Home / Industry / RBI halves dividend payout to government to Rs30,659 crore

Mumbai: The Reserve Bank of India (RBI) said on Thursday that it would pay Rs30,659 crore as a dividend to the government, less than half the surplus it transferred the previous year, potentially affecting the government’s fiscal math this financial year.

In the budget for 2017-18, finance minister Arun Jaitley had pegged dividend income from RBI, public sector banks and financial institutions at Rs74,901 crore. With public sector banks still struggling to make profits because of the heavy stressed asset load on their balance sheets, the bulk of this dividend would have been expected from RBI.

Economists said lower returns from the central bank’s foreign asset holdings and the costs of demonetisation—printing new currency notes and managing the increasing liquidity in the banking system—were possible reasons for a fall in RBI’s profits.

A statement on the dividend payout from RBI did not specify the reasons for the decline.

Explaining the rationale, former RBI deputy governor R. Gandhi said that in the past few years, returns had been coming down because of negative interest rates in developed countries. Due to increased liquidity in the system, RBI has been borrowing money and paying interest which has implications on revenue, PTI quoted him as saying.

In August last year, RBI had paid Rs65,876 crore as dividend. Over the past few years, RBI has been transferring the entire surplus generated through its investment activities to the government.

“It was an unusual year because of surge in banking system’s liquidity following demonetisation. The cost of absorbing liquidity, mainly through reverse repo auctions, impacted RBI’s net income. The fall was expected but the extent of the fall could not be guessed earlier because of changing liquidity dynamics in the system," said Indranil Pan, group chief economist at IDFC Bank Ltd.

After the government invalidated Rs500 and Rs1,000 bank notes on 8 November, there was a surge in bank deposits as people rushed to exchange and deposit these currency notes.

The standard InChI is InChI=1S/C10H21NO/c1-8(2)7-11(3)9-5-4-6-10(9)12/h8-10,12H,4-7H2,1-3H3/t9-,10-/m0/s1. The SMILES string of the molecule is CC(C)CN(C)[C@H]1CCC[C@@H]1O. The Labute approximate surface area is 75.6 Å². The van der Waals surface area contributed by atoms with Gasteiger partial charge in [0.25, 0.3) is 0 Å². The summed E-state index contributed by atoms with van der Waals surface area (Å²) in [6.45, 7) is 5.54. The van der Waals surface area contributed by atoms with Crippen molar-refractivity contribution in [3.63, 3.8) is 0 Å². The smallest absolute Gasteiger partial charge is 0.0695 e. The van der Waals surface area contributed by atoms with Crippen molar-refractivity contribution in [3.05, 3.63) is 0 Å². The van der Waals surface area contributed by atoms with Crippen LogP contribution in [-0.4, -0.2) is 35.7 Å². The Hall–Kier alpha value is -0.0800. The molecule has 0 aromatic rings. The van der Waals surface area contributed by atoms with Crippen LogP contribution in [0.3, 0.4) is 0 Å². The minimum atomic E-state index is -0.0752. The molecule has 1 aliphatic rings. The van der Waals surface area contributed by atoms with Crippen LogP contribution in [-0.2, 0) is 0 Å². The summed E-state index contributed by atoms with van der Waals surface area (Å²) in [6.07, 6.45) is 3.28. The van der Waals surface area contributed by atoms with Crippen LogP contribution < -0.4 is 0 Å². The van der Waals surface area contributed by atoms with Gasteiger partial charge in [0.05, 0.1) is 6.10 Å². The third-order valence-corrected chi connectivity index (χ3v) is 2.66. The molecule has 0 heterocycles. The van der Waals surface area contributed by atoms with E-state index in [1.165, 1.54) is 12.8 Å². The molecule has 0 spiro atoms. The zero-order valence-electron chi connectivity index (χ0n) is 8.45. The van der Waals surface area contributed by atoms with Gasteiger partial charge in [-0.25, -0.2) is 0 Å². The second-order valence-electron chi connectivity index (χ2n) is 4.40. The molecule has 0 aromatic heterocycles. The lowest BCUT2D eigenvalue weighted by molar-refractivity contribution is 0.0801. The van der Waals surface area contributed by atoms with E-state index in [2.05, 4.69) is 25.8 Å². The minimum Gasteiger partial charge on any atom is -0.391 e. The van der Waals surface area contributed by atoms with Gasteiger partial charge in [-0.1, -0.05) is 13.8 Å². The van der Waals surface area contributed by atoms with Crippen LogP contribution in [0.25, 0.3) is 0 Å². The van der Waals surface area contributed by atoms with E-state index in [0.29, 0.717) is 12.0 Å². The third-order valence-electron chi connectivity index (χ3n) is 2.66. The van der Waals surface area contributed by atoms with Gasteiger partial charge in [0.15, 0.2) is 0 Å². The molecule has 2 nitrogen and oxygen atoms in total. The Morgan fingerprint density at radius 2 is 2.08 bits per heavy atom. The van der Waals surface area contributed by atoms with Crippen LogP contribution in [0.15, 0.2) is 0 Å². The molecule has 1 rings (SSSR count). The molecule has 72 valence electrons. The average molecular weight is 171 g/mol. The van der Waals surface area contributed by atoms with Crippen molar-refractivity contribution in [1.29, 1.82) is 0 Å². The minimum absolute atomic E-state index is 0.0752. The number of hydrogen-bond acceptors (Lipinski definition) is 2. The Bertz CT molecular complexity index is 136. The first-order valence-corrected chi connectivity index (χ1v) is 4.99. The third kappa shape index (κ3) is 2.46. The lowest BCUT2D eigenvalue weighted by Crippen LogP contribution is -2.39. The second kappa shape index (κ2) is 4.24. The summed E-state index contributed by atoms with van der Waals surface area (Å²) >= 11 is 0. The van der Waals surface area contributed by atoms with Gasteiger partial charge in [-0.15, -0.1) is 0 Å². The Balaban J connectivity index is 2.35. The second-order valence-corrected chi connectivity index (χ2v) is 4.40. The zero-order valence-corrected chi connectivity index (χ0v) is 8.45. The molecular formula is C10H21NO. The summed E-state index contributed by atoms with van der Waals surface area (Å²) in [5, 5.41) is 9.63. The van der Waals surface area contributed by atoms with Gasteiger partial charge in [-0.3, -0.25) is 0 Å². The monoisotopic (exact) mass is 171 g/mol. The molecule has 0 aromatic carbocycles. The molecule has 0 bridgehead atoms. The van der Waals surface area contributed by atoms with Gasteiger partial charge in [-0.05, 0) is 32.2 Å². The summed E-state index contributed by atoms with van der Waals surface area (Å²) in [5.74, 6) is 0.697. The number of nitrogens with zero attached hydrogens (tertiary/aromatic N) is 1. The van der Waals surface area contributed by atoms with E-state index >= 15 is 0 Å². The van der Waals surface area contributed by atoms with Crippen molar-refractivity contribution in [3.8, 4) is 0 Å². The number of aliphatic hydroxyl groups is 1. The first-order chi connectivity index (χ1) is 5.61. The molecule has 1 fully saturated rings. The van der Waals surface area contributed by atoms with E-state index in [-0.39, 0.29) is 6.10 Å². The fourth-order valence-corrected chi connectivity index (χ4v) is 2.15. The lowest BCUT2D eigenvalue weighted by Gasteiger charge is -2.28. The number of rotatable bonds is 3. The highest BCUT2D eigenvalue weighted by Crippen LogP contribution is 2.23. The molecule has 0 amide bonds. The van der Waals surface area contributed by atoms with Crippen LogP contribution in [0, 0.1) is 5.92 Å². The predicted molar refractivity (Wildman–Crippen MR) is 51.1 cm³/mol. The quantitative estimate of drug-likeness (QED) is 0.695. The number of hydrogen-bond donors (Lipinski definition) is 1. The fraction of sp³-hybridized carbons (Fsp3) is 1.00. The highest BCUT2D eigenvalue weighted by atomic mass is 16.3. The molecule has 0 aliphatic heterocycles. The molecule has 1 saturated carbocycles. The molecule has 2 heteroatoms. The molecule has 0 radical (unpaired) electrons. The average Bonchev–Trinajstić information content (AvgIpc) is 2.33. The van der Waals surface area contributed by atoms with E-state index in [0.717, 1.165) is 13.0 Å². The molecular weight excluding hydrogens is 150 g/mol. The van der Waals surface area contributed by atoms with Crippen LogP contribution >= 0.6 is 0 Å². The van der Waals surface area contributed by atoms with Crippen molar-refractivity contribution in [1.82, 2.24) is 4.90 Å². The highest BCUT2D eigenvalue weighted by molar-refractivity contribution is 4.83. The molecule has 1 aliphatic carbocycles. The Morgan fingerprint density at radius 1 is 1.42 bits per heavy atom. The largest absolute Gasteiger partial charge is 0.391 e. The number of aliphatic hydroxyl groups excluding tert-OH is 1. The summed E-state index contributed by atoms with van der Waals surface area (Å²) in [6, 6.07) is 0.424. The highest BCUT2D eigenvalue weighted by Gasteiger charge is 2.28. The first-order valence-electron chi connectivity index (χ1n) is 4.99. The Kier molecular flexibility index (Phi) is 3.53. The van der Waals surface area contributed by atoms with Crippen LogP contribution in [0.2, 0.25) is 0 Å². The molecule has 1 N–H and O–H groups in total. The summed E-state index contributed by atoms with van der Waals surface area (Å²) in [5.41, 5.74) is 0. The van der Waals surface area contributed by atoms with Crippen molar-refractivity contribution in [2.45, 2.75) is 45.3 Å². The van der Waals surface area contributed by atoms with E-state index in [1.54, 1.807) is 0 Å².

In order to suck out excess liquidity, RBI conducts reverse repurchase (or repo) operations, among other measures. Here, banks are paid interest for the money parked with RBI.

At its peak, surplus liquidity in the banking system had reached nearly Rs8 trillion in early January. To be sure, while the majority of this was because of demonetisation, government spending also added to the surplus. However, since then, it has sharply come down to Rs2.5-Rs3 trillion currently because the central bank deployed various tools, along with reverse repo operations, to absorb surplus liquidity.

A second demonetisation-related impact is the cost of printing new notes—mainly Rs2,000 and new Rs500 currency notes.

The third reason for the reduced surplus is the lower returns on RBI’s foreign assets, such as US government treasury bills. The appreciation of the rupee against the dollar (some 4.5% between July 2016 and June 2017, RBI’s accounting year) also contributed to the fall in the central bank’s income.

A clearer picture will emerge only when the central bank releases its annual report later this month.

The sharp fall in dividend is important because of its potential impact on the central government’s budget deficit.

“There will be some fiscal impact because most banks are not in a position to pay dividend because most of the profit is expected to go for provisioning against stressed assets," said Rupa Rege Nitsure, chief economist at L&T Finance Holdings Ltd.

A finance ministry spokesperson did not respond to messages seeking comment.

While the currency reconciliation process is underway, and some economists talk of a special dividend later, RBI governor Urjit Patel has said that there will be no special dividend just because of withdrawing the legal tender status of Rs1,000 and Rs500 currency notes.

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